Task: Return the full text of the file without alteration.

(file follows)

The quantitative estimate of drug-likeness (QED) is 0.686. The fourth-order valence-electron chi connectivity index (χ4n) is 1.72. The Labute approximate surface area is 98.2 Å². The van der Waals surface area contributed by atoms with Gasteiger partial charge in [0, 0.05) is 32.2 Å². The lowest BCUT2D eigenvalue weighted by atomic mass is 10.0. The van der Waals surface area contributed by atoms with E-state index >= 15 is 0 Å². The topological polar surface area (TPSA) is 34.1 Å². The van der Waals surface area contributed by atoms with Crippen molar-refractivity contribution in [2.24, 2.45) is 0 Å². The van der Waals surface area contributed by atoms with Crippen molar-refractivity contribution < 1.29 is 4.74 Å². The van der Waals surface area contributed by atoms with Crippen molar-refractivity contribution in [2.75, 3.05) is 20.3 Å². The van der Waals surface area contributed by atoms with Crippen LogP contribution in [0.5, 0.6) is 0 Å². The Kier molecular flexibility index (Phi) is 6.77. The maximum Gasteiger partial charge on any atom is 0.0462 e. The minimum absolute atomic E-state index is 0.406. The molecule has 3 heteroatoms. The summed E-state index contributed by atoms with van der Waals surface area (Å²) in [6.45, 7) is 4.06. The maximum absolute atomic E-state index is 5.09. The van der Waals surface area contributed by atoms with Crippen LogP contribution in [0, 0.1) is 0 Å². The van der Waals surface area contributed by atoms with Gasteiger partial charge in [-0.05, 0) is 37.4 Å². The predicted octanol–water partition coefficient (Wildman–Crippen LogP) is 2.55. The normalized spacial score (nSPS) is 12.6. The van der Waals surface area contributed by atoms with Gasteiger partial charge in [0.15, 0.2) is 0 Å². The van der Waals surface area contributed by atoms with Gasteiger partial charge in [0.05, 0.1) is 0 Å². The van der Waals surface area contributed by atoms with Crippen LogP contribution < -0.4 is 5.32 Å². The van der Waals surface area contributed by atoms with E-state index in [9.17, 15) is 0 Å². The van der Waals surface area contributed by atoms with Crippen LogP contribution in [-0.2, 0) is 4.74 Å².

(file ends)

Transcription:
The quantitative estimate of drug-likeness (QED) is 0.686. The fourth-order valence-electron chi connectivity index (χ4n) is 1.72. The Labute approximate surface area is 98.2 Å². The van der Waals surface area contributed by atoms with Gasteiger partial charge in [0, 0.05) is 32.2 Å². The lowest BCUT2D eigenvalue weighted by atomic mass is 10.0. The van der Waals surface area contributed by atoms with E-state index >= 15 is 0 Å². The topological polar surface area (TPSA) is 34.1 Å². The van der Waals surface area contributed by atoms with Crippen molar-refractivity contribution in [2.24, 2.45) is 0 Å². The van der Waals surface area contributed by atoms with Crippen molar-refractivity contribution < 1.29 is 4.74 Å². The van der Waals surface area contributed by atoms with Crippen molar-refractivity contribution in [2.75, 3.05) is 20.3 Å². The van der Waals surface area contributed by atoms with Crippen LogP contribution in [0.5, 0.6) is 0 Å². The Kier molecular flexibility index (Phi) is 6.77. The maximum Gasteiger partial charge on any atom is 0.0462 e. The minimum absolute atomic E-state index is 0.406. The molecule has 3 heteroatoms. The summed E-state index contributed by atoms with van der Waals surface area (Å²) in [6.45, 7) is 4.06. The maximum absolute atomic E-state index is 5.09. The van der Waals surface area contributed by atoms with Crippen LogP contribution in [0, 0.1) is 0 Å². The van der Waals surface area contributed by atoms with Gasteiger partial charge in [-0.05, 0) is 37.4 Å². The predicted octanol–water partition coefficient (Wildman–Crippen LogP) is 2.55. The normalized spacial score (nSPS) is 12.6. The van der Waals surface area contributed by atoms with Gasteiger partial charge in [0.15, 0.2) is 0 Å². The van der Waals surface area contributed by atoms with Gasteiger partial charge in [0.05, 0.1) is 0 Å². The van der Waals surface area contributed by atoms with Crippen LogP contribution < -0.4 is 5.32 Å². The van der Waals surface area contributed by atoms with E-state index in [9.17, 15) is 0 Å². The van der Waals surface area contributed by atoms with Crippen LogP contribution in [-0.2, 0) is 4.74 Å².